Author: George Sirrakos Jr.
Publisher: Springer
ISBN: 946351032X
Size: 13.96 MB
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Borrowing from the ideas of John Dewey, schools and classrooms are a reflection of the world; therefore, in order to make sense of the urban classroom, we need to make sense of the world. In this book, the editors have compiled a collection of nine critical essays, or chapters, each examining a particular contemporary national and/or international event. The essays each undertake an explicit approach to naming oppression and addressing it in the context of urban schooling. Each essay has a two-fold purpose. The first purpose is to help readers see the world unveiled, through a more critical lens, and to problematize long held beliefs about urban classrooms, with regard to race, gender, social class, equity, and access. Second, as each author draws parallels between an event and urban classrooms, a better understanding of the microstructures that exist in urban classrooms emerges. “At a time of serious political, economic, and social uncertainty, we need a book like this, one that showcases how the world can be seen as a critical site of curriculum and pedagogy. A powerful intersectional analysis of the world, word, and urban sociopolitical context, authors in this book push the boundaries of what educators know and do in urban schools and classrooms. Grounded in frameworks of critical race theory and culturally relevant pedagogy, authors center essential societal moments that must be viewed as the real curriculum. These moments can equip students with tools to examine ‘the what of the world’ as well as how to examine, critique, challenge, and disrupt individual, systemic, and structural realities and practices that perpetuate and maintain a racist, sexist, homophobic, and xenophobic status quo. This is an important, forward-thinking, innovative book – a welcome addition to the field of urban education.” – H. Richard Milner IV, Helen Faison Chair of Urban Education, University of Pittsburgh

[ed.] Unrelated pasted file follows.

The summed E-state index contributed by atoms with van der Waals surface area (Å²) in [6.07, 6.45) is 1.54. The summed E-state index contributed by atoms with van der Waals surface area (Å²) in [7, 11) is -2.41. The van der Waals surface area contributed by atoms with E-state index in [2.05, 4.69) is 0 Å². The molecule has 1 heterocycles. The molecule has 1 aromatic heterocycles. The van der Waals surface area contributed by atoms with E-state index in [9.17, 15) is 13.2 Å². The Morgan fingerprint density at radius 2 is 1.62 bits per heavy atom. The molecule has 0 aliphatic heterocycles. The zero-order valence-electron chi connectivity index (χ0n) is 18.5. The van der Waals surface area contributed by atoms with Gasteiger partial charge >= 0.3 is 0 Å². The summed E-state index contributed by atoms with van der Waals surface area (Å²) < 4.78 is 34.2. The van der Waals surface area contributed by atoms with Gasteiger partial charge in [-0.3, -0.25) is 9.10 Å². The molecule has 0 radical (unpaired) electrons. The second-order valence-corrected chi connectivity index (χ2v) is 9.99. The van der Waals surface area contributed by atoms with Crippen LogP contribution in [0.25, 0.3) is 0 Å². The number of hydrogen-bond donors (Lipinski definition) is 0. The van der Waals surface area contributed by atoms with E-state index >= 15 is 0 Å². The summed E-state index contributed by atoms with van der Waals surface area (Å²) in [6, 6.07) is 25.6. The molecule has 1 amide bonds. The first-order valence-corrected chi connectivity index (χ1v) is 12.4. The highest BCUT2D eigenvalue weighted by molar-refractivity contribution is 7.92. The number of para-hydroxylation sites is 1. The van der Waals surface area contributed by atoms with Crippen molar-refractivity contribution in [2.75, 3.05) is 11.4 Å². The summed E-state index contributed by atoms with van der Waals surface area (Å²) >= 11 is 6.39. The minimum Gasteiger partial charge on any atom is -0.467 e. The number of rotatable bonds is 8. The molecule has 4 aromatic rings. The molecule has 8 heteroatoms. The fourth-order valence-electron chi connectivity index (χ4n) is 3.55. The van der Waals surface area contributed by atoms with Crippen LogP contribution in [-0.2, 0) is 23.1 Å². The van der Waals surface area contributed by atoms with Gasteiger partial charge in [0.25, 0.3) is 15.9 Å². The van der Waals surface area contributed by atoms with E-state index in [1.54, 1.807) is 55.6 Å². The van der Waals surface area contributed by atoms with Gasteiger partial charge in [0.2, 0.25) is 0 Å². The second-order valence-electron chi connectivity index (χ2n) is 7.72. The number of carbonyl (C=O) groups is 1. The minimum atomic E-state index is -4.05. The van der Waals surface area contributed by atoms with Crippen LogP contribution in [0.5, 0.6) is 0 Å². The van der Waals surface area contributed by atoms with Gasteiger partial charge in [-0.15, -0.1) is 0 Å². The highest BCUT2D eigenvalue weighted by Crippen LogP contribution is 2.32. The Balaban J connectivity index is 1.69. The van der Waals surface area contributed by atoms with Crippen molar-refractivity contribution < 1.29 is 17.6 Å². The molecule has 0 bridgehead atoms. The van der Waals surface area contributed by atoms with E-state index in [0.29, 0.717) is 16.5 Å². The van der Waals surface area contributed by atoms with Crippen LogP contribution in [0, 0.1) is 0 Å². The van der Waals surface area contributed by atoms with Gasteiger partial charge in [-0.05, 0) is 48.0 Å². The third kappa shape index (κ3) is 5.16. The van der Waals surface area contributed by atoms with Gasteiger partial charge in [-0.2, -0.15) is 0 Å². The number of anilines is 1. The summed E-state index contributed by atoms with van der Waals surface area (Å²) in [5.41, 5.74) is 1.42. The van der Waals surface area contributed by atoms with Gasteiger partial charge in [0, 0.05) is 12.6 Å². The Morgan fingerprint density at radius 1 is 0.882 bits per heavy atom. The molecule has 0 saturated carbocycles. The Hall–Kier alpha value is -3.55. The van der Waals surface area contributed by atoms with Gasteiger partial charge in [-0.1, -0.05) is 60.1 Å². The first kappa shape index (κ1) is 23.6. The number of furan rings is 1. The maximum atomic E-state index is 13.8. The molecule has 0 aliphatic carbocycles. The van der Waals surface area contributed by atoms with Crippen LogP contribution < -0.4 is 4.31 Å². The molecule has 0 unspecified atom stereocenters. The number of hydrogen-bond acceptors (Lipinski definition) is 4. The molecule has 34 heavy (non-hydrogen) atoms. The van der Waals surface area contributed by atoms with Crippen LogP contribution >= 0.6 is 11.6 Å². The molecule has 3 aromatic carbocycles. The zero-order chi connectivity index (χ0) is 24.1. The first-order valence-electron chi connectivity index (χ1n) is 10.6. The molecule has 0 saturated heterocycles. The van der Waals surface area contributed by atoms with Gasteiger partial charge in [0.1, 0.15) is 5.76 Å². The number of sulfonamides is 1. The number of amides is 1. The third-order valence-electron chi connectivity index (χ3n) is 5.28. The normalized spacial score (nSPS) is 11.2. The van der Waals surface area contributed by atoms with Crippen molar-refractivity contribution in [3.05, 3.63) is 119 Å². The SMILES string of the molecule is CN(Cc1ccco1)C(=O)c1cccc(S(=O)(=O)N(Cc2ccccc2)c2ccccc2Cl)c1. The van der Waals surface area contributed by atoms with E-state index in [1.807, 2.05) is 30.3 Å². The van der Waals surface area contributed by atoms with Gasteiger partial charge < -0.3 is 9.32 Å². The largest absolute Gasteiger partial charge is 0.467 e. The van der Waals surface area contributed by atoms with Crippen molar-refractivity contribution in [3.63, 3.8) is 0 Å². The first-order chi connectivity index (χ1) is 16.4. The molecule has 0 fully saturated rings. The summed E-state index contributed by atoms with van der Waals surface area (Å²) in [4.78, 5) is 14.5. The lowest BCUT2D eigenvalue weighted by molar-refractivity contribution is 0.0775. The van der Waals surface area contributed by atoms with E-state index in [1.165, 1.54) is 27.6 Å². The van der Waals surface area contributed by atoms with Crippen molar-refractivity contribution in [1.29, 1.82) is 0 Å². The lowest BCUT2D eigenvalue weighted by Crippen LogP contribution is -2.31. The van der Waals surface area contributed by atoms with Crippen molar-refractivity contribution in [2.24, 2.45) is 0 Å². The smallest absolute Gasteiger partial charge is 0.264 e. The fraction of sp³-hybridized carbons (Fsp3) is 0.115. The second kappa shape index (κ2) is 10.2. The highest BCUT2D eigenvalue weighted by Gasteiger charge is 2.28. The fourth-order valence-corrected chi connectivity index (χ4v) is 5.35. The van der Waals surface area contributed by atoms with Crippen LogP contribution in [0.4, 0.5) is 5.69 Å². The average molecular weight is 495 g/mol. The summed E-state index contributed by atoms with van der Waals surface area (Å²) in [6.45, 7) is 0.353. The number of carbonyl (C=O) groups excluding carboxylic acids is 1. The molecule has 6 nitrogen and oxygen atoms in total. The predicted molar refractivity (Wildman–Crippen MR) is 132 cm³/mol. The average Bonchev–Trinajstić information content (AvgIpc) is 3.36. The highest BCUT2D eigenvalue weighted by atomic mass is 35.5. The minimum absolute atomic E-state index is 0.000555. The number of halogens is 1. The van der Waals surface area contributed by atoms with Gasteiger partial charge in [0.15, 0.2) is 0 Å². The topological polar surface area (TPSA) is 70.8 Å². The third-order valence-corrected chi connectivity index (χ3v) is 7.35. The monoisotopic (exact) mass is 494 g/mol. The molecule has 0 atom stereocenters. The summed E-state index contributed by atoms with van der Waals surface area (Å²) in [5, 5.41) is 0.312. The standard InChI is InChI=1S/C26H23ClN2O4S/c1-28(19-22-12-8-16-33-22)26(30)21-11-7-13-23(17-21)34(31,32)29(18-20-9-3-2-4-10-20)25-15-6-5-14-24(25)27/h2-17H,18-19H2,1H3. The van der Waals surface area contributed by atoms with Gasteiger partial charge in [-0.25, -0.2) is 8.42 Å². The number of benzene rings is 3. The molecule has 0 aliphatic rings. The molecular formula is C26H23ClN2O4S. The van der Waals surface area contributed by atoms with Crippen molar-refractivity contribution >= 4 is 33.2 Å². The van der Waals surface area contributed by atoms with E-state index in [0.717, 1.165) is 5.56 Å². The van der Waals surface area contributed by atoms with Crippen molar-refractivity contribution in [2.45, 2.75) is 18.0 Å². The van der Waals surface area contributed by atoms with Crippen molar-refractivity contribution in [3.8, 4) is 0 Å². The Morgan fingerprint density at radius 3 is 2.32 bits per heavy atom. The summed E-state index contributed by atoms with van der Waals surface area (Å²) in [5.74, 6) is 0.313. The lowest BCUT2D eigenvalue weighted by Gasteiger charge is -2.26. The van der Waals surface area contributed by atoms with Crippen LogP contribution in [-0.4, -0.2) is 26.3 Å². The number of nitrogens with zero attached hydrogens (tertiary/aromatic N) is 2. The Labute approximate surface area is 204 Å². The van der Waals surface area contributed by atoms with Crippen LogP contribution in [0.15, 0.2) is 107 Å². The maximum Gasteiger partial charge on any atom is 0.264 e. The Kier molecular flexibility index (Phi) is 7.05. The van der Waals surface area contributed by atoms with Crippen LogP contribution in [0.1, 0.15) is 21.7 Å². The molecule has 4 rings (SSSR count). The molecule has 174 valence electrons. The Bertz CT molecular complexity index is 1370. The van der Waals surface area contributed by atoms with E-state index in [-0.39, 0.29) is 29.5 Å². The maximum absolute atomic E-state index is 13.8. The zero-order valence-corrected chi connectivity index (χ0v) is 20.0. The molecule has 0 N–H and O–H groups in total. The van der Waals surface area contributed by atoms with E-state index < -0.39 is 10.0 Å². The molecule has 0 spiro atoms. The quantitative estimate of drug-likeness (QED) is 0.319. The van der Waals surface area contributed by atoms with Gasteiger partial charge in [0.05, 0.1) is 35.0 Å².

Pedagogy Of The Oppressed

Author: Paulo Freire
Publisher: Bloomsbury Publishing USA
ISBN: 1501314149
Size: 61.66 MB
Format: PDF